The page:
On Jordan's East Bank, Palestinians grasp at old idea for statehood
Omar Draz’s winding path to Jordan was like that taken by many Palestinians.
He was born two years after the nascent Israeli army pushed his family from the Palestinian village of Tall al-Turmus in the 1948 war.
He spent his youth in Gaza before war once again uprooted him and drove him and his brothers in 1968 to Jordan, where he built a successful career, opening several furniture workshops and showrooms.
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Today, Tall al-Turmus is long gone. In its place stands the Jewish village of Timorim in what is now central Israel. Yet Mr. Draz, who retains the wrought iron key to his ancestral home, has never given up hope of returning home to a Palestinian state, a dream he has passed on to his six children and 20 grandchildren.
For decades he has watched from the East Bank of the Jordan River as hopes for an independent Palestine have ebbed and flowed. Negotiators have come and gone, but for years, the peace process has gone nowhere.
Now he sees a different path to statehood.
“Jordan and Palestine should enter a confederation,” Draz said recently at a gathering of two dozen Palestinian elders, tribal leaders, and businessmen at the Amman Wihdat refugee camp services committee. His proposal was hardly new, yet his statement was met with murmurs of agreement.
“Abbas and the Authority do not represent us and can no longer protect our rights – someone else has to,” he added, referring to President Mahmoud Abbas, the long-serving Palestinian Authority (PA) leader whose popularity has plummeted and whose elected mandate expired eight years ago.
Confederation, a union of sovereign states, has long been a polarizing fringe idea that was – and mostly still is – publicly dismissed outright by Palestinian and Jordanian officials alike. Palestinians were suspicious it would make a Palestinian entity subservient to Jordan, while Jordanians feared Israelis would use it as an excuse to drive thousands of Palestinians from Israeli territory into Jordan, upsetting the kingdom’s delicate balance of Palestinians and Jordanian tribes. Joining Palestine with Jordan was a political non-starter.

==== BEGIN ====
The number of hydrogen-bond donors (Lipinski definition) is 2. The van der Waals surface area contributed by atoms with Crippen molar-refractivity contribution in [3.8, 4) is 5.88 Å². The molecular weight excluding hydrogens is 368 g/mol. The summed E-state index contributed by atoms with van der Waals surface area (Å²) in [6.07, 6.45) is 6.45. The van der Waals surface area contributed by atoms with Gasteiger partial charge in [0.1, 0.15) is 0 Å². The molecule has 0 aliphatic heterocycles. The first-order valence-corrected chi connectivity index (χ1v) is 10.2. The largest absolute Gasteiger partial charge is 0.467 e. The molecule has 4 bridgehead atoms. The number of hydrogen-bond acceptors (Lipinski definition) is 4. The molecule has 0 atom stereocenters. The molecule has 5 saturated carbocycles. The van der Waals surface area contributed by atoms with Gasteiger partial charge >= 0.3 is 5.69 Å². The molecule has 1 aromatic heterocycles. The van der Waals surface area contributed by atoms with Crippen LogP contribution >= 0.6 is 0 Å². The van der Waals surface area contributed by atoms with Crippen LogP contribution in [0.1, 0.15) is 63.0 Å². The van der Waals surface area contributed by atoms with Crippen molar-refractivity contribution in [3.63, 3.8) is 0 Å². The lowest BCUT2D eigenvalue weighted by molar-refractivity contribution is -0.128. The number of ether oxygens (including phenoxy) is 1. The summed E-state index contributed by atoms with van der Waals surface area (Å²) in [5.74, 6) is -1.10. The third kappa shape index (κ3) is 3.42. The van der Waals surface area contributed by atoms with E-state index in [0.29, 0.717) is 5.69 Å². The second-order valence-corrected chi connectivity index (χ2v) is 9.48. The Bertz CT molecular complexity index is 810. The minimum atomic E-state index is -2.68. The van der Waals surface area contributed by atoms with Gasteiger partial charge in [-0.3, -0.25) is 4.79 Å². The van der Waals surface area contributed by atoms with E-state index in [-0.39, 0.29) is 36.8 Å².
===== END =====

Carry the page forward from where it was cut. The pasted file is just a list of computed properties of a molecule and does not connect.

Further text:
So why is there a groundswell of new support for a rejected idea?
Analysts say it is a product of the despair East Bank Palestinians feel at not having a political voice as they see their dream of independence slip away. They feel estranged from the West Bank-based Palestinian political institutions, have little faith in either the PLO or Hamas, and so are turning to the government of their host country.
“People are so desperate to end the occupation they are saying that if a confederation with Jordan can save us from the evils of occupation, then we are willing to accept it,” says Daoud Kuttab, a veteran Palestinian journalist who spends part of his time in Jordan as director of the Community Media Network.
“The fact you are hearing this more now is a reflection of people’s desperation rather than desire.”
A RECURRING IDEA
Jordanian-Palestinian relations have at times been fraught. Following the 1967 Middle East war and Jordan’s loss of the West Bank and East Jerusalem, Palestinian aspirations for statehood were the source of serious tensions with the kingdom, including open conflict between Palestinian militias and the Jordanian Army in September 1970. And Jordan only surrendered its right to represent and administer the West Bank in 1988 after pressure from the Arab League.
The confederation idea resurfaces every few years. It was first proposed by King Hussein, the late father of Jordan’s current monarch, King Abdullah, then by pragmatic Palestinian thinkers, and, more recently, right-wingers in Israel.